Pain Intervention: It's a Big Tent

Pain management is part of the pratice in many medical specialities, but it is also a specialty in itself. Groups like the American Society of Interventional Pain Specialists are seeing membership growth--partly because of the need to become more effective advocates.

Most medical specialties focus on a single disease, ailment, or organ system. What’s unique about the specialty of interventional pain management is that it is devoted to a symptom.

Helping patients get respite from pain has become ever more complex—and successful.

For that reason, the American Society of Interventional Pain Physicians’ (ASIPP) 4,300 members represent not just anesthesiology but radiology, rehabilitative medicine, and surgery, said ASIPP’s past president Ramsin Benyamin, MD.

Attendance at its annual meeting has more than doubled in the past 3 years, with more than 800 attending its April conference in Orlando, FL.

The categories of exhibitors sponsoring the event has also grown to include surgical device companies, pharma companies selling opioids, manufacturers of drug-testing systems, makers of imaging machines, vendors of blood and stem cell products, and other diagnostics.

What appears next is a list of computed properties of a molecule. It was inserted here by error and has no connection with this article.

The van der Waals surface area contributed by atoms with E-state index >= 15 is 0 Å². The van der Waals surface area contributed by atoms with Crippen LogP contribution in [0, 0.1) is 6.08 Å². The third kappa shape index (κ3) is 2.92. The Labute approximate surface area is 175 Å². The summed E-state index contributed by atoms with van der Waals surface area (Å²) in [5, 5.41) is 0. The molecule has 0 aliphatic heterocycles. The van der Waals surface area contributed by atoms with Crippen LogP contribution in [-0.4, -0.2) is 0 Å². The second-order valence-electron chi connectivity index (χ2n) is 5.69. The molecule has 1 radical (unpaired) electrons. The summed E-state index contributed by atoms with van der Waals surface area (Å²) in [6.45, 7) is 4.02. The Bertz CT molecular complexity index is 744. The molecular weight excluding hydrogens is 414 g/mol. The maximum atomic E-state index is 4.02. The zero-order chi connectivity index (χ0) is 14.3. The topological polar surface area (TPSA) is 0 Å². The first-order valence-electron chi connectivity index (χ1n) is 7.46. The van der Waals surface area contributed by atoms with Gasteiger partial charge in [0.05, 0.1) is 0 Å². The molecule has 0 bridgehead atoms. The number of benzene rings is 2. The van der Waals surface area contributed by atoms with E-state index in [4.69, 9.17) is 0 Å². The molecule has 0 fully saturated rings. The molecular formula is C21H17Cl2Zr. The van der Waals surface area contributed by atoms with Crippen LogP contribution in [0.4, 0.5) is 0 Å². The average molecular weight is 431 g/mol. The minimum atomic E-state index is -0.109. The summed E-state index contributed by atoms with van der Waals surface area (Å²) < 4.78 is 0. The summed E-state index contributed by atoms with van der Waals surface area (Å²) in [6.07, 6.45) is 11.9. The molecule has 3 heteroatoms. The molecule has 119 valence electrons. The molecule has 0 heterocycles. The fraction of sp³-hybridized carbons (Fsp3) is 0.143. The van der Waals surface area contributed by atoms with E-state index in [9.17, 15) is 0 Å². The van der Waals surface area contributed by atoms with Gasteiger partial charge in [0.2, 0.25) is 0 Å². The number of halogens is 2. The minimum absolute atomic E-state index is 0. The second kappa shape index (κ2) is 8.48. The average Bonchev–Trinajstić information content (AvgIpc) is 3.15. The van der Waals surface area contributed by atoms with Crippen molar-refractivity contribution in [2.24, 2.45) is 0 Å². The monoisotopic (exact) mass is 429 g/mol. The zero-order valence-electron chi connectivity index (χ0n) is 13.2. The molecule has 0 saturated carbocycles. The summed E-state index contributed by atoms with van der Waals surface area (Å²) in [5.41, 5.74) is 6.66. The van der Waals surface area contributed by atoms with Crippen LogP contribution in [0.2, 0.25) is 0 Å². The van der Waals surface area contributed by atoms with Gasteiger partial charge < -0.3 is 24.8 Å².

“We do everything,” said Hans Hansen, MD, a past president of ASIPP. That includes issuing evidence-based treatment guidelines, such as recommendations on opioid use for pain.

The group’s most important goal is advocacy, Hansen said, and he points to lobbying efforts that have paid off in several ways such as ASIPP’s role in 2014 in getting the US Food and Drug Administration to back off on a threatened warning it wanted to issue on epidural steroid injections for treatment of back pain. Several other medical societies also opposed the FDA proposal.

Additonally, national health care reform is hurting many of the group’s members, with cuts in reimbursements to office-based procedures.

Benyamin said he is optimistic that the field will survive these changes.

“We are capable of being the gate-keeper” in saving patients and payers from higher costs of procedures unnecessarily done in hospitals vs. smaller group practices, or individual practices, he said.

“A lot of hospitals are now realizing these services do not belong in the hospital,” Hansen added.